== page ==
Sunday, August 20, 2006

Energy, mystery and creativity; Man, nature and art

This is such a slender, easy-to-read sliver of a novel, I have to stop myself from pouring through the whole thing in one sitting. I’m trying to savor it, but really, I suck at prolonged gratification. I’ll be lucky if I make it last beyond tonight. But I'll keep posting and discussing it until I can cajole a few more of you, dear readers, into joining me. ;)

On the selection of a text: I heartily recommend the 1994 Penguin edition, 0140187375. Although I wasn't inspired by the cover image, it includes a very good introduction by Susan Shillinglaw. She makes lots of comparisons between CR and M-D, so I instantly like her and CR all the more.

And, speaking of M-D, the first chapter is very call-me-ishmael in that you are well aware that
a. you’re about to read a classic novel by
b. a classic writer, so
c. your expectations are really high and actually you’re not even looking to be impressed (how could you be),

but then you read the first chapter, and you realize you’ve stopped breathing. Brilliant writing will always thrill us, because brilliant writers are able to capture something beyond our expectations. When it works, it’s magic.

Ok, back to the first and last lines of chapter 1:
First line (which I remember reading on walls and murals Monterey):
“Cannery Row in Monterey in California is a poem, a stink, a grating noise, a quality of light, a tone, a habit, a nostalgia, a dream.”

Last line (which almost brought me to tears…this is when I at once miss writing terribly but also remember how freakin’ hard it is to do well…it’s not something you can plow through or gut out…it’s a weird mix of finesse, strength, patience, self-confidence, endurance, luck, love, and fear)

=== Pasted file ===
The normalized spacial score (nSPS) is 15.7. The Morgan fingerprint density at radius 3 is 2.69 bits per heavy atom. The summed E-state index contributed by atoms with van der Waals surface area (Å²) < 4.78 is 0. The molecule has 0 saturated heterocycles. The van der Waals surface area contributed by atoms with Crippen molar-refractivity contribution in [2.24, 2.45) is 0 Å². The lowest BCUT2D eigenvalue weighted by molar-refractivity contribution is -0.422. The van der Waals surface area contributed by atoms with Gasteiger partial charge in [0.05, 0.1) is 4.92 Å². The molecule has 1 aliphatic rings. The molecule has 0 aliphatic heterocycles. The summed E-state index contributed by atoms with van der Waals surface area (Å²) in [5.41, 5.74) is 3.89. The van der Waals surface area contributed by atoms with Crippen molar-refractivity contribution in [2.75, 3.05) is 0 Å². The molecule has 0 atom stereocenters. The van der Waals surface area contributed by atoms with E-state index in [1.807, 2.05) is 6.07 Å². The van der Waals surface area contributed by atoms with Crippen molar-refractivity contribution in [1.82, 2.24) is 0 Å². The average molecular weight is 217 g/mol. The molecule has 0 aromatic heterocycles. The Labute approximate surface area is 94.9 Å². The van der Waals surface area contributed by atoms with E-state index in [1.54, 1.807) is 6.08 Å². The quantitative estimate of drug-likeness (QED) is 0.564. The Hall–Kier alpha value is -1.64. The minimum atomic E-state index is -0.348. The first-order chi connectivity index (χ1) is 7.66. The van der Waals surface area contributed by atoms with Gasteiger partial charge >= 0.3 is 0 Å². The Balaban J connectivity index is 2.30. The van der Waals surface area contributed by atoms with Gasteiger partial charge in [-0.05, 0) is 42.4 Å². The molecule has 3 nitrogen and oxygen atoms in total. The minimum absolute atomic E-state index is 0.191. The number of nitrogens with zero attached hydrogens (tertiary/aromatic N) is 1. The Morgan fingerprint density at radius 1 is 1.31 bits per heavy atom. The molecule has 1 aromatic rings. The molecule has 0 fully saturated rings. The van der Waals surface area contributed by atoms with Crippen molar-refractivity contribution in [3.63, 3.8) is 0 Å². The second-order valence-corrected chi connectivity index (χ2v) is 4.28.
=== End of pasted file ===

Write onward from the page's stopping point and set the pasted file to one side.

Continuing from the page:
“How can the poem and the stink and the grating noise--the quality of light, the tone, the habit and the dream--be set down alive? When you collect marine animals there are certain flat worms so delicate that they are almost impossible to capture whole, for they break and tatter under the touch. You must let them ooze and crawl of their own will onto a knife blade and then lift them gently into your bottle of sea water. And perhaps that might be the way to write this book--to open the page and to let the stories crawl in by themselves.”

How do you write about a place and people who are so close to you and yet not mangle them or treat them too kindly and in either respect, create a caricature of what you found compelling and attractive, warts and all?

Steinbeck wrote, "I love the Monterey county out of all proportion to what it is." (According to Shillinglaw's intro.) I wonder what it means for someone like Steinbeck who wrote with such a carefully trained observing eye, and could disect the world and the animals (including people) within with scientific precision, to acknowledge an illogical infatuation and deep love for a place and the people who lived there.

Shillinglaw continues, "So the long saga of the Monterey material may well be, as it evolves, a love story, first about a place and then about the man who contained all the energy and mystery and creativity that that place signified for Steinbeck, Edward Flanders Ricketts."

And this is part of what I love about this book. It touches on what is horrible and lovely about how connected and dependent we are on each other--particularly on those few people we meet in life that not only contain all the energy, mystery, and creativity for which we ache, but some how seem to draw the same out of us.

Image taken at the Monterey Bay Aquarium


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